The paradox of loose coupling is that it's never context-free. Whenever two services interact, there's always some common ground, some element of mutuality. It may be loose, but it's never wanton.
Jeff Schneider has been exploring some of the boundaries of loose coupling in his weblog recently. A couple of weeks back he wrote about The Suckline, a title that refers to the way that open interoperability in a service-oriented architecture depends on descending to a least-common-denominator of shared context: "When you need to create an ad-hoc computing platform and you don't know the capabilities of all of the participants you must choose only those capabilities that are guaranteed to be available across all nodes ... The suckline is the decision to use the lowest common denominator capabilities across participating nodes in order to [achieve] guaranteed communications." The suckline, by this definition, is the lowest level of shared context that still permits interaction.
But of course in an ideal world, no one wants to operate at the suckline hence its name. So Jeff posits the notion that, "Web services are about protocol negotiation." The suckline becomes merely an opening gambit, an entry point that allows participants to discover their common ground and then step up to a deeper, more tightly coupled level of interaction: "If the protocol negotiation is done correctly you should be able to use a metadata-described invocation and interface description mechanism that is linked to a protocol policy for runtime resolution," which then allows the participants to step up to a "Greatest Common Factor (GCF)" level of interaction.
In his latest posting, Jeff moves on to discuss the related concept of Dynamic Coupling. He makes the very important observation that an architecture that has coupling designed into it can be coupled either at assembly time or at runtime, and that these two alternatives have different implications for the looseness of the configuration:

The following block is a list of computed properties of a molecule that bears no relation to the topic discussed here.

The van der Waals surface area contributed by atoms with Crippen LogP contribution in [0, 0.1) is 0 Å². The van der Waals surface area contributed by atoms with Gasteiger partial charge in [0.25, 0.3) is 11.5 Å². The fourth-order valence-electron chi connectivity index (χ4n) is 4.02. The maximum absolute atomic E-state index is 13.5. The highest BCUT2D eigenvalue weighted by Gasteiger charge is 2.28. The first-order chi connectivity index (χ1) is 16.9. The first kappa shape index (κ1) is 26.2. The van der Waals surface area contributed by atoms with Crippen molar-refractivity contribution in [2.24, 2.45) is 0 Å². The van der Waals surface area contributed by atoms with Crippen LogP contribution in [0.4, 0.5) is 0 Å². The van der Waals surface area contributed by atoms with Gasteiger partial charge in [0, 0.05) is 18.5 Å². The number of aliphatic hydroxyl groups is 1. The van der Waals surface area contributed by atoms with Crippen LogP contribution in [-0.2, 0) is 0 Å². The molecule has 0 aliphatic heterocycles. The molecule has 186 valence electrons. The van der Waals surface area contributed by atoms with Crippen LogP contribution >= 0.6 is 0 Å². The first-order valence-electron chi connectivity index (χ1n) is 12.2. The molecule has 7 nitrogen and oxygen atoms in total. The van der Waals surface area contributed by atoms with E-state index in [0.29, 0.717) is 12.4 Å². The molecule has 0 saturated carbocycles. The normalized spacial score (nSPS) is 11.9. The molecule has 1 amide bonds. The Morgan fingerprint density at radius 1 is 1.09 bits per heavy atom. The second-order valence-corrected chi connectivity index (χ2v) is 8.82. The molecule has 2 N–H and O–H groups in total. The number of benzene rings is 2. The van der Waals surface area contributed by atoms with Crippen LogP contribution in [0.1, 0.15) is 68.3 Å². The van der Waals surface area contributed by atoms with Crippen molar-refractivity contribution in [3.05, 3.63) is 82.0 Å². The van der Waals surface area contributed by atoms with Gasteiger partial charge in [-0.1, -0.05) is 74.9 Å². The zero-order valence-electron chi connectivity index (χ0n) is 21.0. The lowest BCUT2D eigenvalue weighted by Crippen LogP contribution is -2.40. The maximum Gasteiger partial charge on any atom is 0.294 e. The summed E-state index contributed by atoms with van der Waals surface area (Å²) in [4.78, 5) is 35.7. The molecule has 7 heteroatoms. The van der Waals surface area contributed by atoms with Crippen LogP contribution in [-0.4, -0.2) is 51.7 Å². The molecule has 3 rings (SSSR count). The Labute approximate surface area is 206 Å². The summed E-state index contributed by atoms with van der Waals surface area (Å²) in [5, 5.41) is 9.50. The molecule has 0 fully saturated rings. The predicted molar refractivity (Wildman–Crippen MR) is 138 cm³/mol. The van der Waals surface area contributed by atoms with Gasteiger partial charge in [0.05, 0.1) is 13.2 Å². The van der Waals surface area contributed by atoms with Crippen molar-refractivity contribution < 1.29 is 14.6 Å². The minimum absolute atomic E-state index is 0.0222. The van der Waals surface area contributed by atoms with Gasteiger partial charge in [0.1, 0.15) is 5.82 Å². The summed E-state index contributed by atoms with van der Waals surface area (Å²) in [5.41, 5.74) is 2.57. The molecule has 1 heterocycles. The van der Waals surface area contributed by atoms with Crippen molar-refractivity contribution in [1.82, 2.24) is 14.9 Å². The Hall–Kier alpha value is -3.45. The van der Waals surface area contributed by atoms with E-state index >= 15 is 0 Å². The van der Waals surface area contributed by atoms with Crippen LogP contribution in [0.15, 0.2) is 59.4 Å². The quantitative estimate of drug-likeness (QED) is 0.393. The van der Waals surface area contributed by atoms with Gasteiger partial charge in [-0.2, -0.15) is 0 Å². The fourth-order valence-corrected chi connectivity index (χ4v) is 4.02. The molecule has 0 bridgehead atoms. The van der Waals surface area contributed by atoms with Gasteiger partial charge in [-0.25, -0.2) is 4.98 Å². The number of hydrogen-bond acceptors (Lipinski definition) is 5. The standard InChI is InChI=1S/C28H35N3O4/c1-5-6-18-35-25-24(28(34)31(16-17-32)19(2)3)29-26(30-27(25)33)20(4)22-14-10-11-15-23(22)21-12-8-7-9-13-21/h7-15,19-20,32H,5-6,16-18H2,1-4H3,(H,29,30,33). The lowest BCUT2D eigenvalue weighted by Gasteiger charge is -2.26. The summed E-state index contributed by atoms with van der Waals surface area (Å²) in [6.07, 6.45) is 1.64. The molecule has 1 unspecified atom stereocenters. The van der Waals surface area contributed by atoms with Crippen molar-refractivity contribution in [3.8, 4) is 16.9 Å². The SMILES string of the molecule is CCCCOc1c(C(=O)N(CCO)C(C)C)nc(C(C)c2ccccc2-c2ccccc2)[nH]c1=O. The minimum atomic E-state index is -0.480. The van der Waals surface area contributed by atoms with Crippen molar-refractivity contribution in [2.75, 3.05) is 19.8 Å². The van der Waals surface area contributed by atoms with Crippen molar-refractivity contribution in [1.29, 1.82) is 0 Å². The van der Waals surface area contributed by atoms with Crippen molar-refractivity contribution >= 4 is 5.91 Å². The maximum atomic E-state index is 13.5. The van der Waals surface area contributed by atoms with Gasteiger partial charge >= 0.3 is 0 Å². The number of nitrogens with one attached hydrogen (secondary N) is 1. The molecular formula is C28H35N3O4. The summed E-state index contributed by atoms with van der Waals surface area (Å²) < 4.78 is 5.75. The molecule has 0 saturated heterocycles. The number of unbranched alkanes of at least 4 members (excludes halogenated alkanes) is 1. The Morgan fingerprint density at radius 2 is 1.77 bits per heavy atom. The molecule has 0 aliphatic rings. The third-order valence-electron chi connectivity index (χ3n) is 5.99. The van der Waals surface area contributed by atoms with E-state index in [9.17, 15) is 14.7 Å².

"When we discuss loose coupling or tight coupling, we must remember that there are different issues to consider:
The level of investment that was placed on enabling a component to be loosely coupled (e.g., it comes with a plug attached). [POTENTIAL COUPLING]
The decisions that the component assembler made when combining the piece components (e.g., they used the plugs everywhere vs. soldered them together everywhere vs. some combination) [ASSEMBLY COUPLING]
The option of delaying the assembly interface mechanism decisions to runtime. [DYNAMIC COUPLING]"
Jeff writes that "very little information is available on the concept of Dynamic Coupling," but nevertheless he leaps ahead and introduces a further concept, the notion of "Dynamic Decoupling," which in principle sounds very similar to an idea I've previously called Unplug and play: the ability to disconnect and reconnect on demand at assembly time, in response to the runtime requirement.
What Jeff is aiming to do here is to reconcile his desire for greatest-common-factor interactions with the ability to maintain the lowest-common-denominator requirement of interoperable loose coupling. I think his theory succeeds. The performance advantages of tight coupling require a higher level of commitment to shared context, but dynamic coupling allows that higher level to take place without sacrificing flexibility, precisely because it allows dynamic assembly and disassembly the components can be unplugged after the coupling has taken place, restoring them at the end of the interaction back to their lowest-common-denominator loosely coupled status.